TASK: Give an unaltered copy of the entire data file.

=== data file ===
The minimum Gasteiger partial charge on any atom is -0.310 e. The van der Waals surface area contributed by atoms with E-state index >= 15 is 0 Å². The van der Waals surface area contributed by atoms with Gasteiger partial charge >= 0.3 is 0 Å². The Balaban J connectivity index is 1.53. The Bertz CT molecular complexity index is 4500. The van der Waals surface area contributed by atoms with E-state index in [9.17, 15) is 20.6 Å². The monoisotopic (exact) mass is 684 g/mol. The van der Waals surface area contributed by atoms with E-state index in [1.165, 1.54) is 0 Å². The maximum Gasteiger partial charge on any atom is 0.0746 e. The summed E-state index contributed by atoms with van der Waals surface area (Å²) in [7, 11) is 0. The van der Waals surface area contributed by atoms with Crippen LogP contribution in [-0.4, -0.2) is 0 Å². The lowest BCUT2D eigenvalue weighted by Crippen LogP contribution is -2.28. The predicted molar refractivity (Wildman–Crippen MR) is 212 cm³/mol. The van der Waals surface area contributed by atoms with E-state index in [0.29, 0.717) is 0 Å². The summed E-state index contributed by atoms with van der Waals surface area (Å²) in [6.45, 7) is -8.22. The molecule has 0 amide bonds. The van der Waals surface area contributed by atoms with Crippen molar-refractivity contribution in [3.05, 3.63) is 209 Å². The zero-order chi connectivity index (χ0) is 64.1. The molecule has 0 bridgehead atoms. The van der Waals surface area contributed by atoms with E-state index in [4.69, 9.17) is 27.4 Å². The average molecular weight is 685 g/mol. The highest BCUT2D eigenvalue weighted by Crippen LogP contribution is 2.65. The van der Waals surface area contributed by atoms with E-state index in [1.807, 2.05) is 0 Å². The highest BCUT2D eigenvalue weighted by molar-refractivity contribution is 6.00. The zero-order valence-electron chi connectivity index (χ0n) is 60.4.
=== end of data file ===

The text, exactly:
The minimum Gasteiger partial charge on any atom is -0.310 e. The van der Waals surface area contributed by atoms with E-state index >= 15 is 0 Å². The van der Waals surface area contributed by atoms with Gasteiger partial charge >= 0.3 is 0 Å². The Balaban J connectivity index is 1.53. The Bertz CT molecular complexity index is 4500. The van der Waals surface area contributed by atoms with E-state index in [9.17, 15) is 20.6 Å². The monoisotopic (exact) mass is 684 g/mol. The van der Waals surface area contributed by atoms with E-state index in [1.165, 1.54) is 0 Å². The maximum Gasteiger partial charge on any atom is 0.0746 e. The summed E-state index contributed by atoms with van der Waals surface area (Å²) in [7, 11) is 0. The van der Waals surface area contributed by atoms with Crippen LogP contribution in [-0.4, -0.2) is 0 Å². The lowest BCUT2D eigenvalue weighted by Crippen LogP contribution is -2.28. The predicted molar refractivity (Wildman–Crippen MR) is 212 cm³/mol. The van der Waals surface area contributed by atoms with E-state index in [0.29, 0.717) is 0 Å². The summed E-state index contributed by atoms with van der Waals surface area (Å²) in [6.45, 7) is -8.22. The molecule has 0 amide bonds. The van der Waals surface area contributed by atoms with Crippen molar-refractivity contribution in [3.05, 3.63) is 209 Å². The zero-order chi connectivity index (χ0) is 64.1. The molecule has 0 bridgehead atoms. The van der Waals surface area contributed by atoms with E-state index in [4.69, 9.17) is 27.4 Å². The average molecular weight is 685 g/mol. The highest BCUT2D eigenvalue weighted by Crippen LogP contribution is 2.65. The van der Waals surface area contributed by atoms with E-state index in [1.807, 2.05) is 0 Å². The highest BCUT2D eigenvalue weighted by molar-refractivity contribution is 6.00. The zero-order valence-electron chi connectivity index (χ0n) is 60.4.